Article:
Nick's got Direction

HE'S BACK: Nick Afoa couldn’t stop himself from auditioning for Coca Cola Christmas In The Park after nine years away from the event.
HE'S BACK: Nick Afoa couldn’t stop himself from auditioning for Coca Cola Christmas In The Park after nine years away from the event.

Nick Afoa's singing has been heard the world over, but Coca Cola Christmas In The Park is still a top gig for him.

He made his debut on the world stage at the 2003 Rugby World Cup in Australia when he performed God of Nations before the All Blacks' games.

He was still at school and got the job after the New Zealand Rugby Union chief executive saw him perform the national anthem at a provincial game.

"I just happened to be in the right place at the right time," the singer says.

"I was only 17 and I got to travel for free and meet all of the players.

"I had to make the decision to pull out of seventh form, but there was no way I was missing it."

Singing has always been a part of his life.

"I'd always sung at church from about 5, but I didn't take it seriously until I was about 15 or 16 and opportunities came to sing in front of crowds."

The World Cup tour had extra meaning for the teenager, who was a New Zealand representative rugby player and played for the Ponsonby Rugby Club.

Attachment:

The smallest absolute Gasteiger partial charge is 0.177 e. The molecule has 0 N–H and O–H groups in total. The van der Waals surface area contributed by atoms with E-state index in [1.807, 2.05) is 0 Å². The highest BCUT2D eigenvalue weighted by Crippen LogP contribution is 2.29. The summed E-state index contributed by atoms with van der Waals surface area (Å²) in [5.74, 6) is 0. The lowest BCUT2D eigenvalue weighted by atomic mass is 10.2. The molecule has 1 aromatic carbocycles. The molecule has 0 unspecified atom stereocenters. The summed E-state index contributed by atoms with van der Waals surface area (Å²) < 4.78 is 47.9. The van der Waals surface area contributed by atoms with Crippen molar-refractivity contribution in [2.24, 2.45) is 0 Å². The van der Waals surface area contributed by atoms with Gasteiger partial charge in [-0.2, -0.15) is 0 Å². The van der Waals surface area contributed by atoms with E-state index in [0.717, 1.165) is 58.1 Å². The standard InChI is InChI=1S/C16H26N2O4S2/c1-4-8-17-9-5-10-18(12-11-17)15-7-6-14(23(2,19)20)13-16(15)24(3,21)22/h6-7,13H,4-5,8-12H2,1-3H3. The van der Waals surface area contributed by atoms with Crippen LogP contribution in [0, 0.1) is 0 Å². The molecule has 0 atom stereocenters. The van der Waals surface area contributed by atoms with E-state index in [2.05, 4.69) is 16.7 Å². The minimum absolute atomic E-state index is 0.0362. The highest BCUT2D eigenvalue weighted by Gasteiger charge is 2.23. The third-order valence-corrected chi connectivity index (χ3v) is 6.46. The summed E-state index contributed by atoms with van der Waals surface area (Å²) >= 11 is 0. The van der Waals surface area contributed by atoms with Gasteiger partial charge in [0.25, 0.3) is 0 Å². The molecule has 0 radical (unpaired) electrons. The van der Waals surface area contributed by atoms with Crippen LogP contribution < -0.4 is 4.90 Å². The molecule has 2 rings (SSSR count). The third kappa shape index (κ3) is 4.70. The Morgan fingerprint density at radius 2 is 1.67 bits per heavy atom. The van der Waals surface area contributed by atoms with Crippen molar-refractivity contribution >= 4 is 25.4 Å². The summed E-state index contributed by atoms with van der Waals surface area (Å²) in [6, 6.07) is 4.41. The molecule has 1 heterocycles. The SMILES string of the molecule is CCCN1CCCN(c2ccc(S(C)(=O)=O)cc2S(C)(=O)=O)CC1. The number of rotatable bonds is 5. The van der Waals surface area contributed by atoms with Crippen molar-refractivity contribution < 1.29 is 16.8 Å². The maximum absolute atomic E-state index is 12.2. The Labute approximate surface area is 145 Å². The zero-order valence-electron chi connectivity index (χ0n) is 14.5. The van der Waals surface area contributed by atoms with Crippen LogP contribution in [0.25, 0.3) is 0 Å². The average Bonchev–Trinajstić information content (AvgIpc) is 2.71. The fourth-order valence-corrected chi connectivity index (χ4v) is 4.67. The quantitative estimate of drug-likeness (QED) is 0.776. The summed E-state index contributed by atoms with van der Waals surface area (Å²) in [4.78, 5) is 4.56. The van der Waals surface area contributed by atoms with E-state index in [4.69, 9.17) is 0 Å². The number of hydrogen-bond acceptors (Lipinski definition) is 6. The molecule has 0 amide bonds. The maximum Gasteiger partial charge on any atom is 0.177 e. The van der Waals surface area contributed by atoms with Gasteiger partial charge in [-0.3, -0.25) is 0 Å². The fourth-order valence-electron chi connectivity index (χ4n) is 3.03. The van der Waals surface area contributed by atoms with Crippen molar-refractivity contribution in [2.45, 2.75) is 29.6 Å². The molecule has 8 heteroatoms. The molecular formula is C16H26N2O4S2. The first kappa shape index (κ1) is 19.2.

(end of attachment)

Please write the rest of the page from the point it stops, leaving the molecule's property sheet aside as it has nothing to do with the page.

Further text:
Later that year he made his first appearance at Christmas In The Park.

His commitments have prevented him from performing at the event since, despite being asked each year to audition.

"This year I got this need to go back. Christmas In The Park is about more than the songs. We used to go when we were kids. We'd take food and spend an hour looking for parking - it was fun," the Mt Albert resident says.

Suburban Newspapers, publisher of the Central Leader and part of the Fairfax Media Mighty A Network, is the major print media sponsor of Christmas In The Park.

Collections taken up during the December 8 event will go to Surf Lifesaving New Zealand.

Mr Afoa will take the stage four times during the evening show which usually attracts an audience of more than 250,000.

Among his numbers will be a One Direction song: "They asked me at the auditions if I minded. It's not really my style, but I know it will go down well with the crowd."

By day, Mr Afoa works in schools facilitating an addiction education and counselling programme for Odyssey House.

He's given up rugby, but still sings anthems at games.

Last year he did the honours at the final of the Rugby World Cup.

"In the last few years I realised I was getting older and my knees were giving out. I decided my job and singing should be my priority."

Recently he formed his own band called Sould2U which gives him a chance to perform original music.

"We're a merger between soul, R&B, funk and gospel," he says.

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Central Leader